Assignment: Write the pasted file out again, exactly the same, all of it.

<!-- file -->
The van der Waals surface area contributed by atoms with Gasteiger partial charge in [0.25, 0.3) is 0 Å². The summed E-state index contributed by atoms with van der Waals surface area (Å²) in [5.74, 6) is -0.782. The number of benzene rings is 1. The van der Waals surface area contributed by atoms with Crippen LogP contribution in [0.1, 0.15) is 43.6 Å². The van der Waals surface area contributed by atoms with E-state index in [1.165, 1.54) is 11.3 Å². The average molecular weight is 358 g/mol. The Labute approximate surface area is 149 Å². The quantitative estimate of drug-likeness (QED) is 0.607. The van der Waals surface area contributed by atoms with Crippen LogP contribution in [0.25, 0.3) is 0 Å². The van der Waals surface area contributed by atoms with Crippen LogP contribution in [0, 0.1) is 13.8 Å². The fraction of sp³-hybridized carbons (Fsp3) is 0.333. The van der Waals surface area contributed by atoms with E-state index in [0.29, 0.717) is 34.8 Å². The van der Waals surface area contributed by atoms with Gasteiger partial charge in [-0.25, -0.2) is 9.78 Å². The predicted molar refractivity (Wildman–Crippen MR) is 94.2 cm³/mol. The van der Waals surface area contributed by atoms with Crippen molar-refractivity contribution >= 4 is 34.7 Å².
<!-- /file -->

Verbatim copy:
The van der Waals surface area contributed by atoms with Gasteiger partial charge in [0.25, 0.3) is 0 Å². The summed E-state index contributed by atoms with van der Waals surface area (Å²) in [5.74, 6) is -0.782. The number of benzene rings is 1. The van der Waals surface area contributed by atoms with Crippen LogP contribution in [0.1, 0.15) is 43.6 Å². The van der Waals surface area contributed by atoms with E-state index in [1.165, 1.54) is 11.3 Å². The average molecular weight is 358 g/mol. The Labute approximate surface area is 149 Å². The quantitative estimate of drug-likeness (QED) is 0.607. The van der Waals surface area contributed by atoms with Crippen LogP contribution in [0.25, 0.3) is 0 Å². The van der Waals surface area contributed by atoms with Crippen LogP contribution in [0, 0.1) is 13.8 Å². The fraction of sp³-hybridized carbons (Fsp3) is 0.333. The van der Waals surface area contributed by atoms with E-state index in [0.29, 0.717) is 34.8 Å². The van der Waals surface area contributed by atoms with Gasteiger partial charge in [-0.25, -0.2) is 9.78 Å². The predicted molar refractivity (Wildman–Crippen MR) is 94.2 cm³/mol. The van der Waals surface area contributed by atoms with Crippen molar-refractivity contribution >= 4 is 34.7 Å².